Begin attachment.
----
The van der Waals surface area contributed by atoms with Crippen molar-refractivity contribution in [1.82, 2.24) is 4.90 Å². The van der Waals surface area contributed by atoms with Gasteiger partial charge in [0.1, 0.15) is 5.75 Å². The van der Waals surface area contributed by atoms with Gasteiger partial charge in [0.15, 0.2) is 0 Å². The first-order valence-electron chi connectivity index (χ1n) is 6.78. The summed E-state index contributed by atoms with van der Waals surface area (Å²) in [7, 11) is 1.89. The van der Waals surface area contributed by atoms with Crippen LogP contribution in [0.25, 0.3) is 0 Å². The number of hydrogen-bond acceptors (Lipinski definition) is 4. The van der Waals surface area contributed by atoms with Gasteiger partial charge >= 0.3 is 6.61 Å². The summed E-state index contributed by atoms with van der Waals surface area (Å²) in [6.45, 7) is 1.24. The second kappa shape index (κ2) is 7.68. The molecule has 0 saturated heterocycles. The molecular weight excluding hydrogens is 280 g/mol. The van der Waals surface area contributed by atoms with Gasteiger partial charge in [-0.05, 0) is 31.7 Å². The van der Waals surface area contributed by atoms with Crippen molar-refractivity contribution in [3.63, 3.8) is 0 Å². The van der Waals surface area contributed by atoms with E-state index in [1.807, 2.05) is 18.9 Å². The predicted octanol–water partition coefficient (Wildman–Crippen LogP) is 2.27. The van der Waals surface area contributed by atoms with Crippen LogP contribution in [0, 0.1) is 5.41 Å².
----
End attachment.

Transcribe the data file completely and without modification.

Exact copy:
The van der Waals surface area contributed by atoms with Crippen molar-refractivity contribution in [1.82, 2.24) is 4.90 Å². The van der Waals surface area contributed by atoms with Gasteiger partial charge in [0.1, 0.15) is 5.75 Å². The van der Waals surface area contributed by atoms with Gasteiger partial charge in [0.15, 0.2) is 0 Å². The first-order valence-electron chi connectivity index (χ1n) is 6.78. The summed E-state index contributed by atoms with van der Waals surface area (Å²) in [7, 11) is 1.89. The van der Waals surface area contributed by atoms with Crippen LogP contribution in [0.25, 0.3) is 0 Å². The number of hydrogen-bond acceptors (Lipinski definition) is 4. The van der Waals surface area contributed by atoms with Gasteiger partial charge >= 0.3 is 6.61 Å². The summed E-state index contributed by atoms with van der Waals surface area (Å²) in [6.45, 7) is 1.24. The second kappa shape index (κ2) is 7.68. The molecule has 0 saturated heterocycles. The molecular weight excluding hydrogens is 280 g/mol. The van der Waals surface area contributed by atoms with Gasteiger partial charge in [-0.05, 0) is 31.7 Å². The van der Waals surface area contributed by atoms with Crippen molar-refractivity contribution in [3.63, 3.8) is 0 Å². The van der Waals surface area contributed by atoms with E-state index in [1.807, 2.05) is 18.9 Å². The predicted octanol–water partition coefficient (Wildman–Crippen LogP) is 2.27. The van der Waals surface area contributed by atoms with Crippen LogP contribution in [0, 0.1) is 5.41 Å².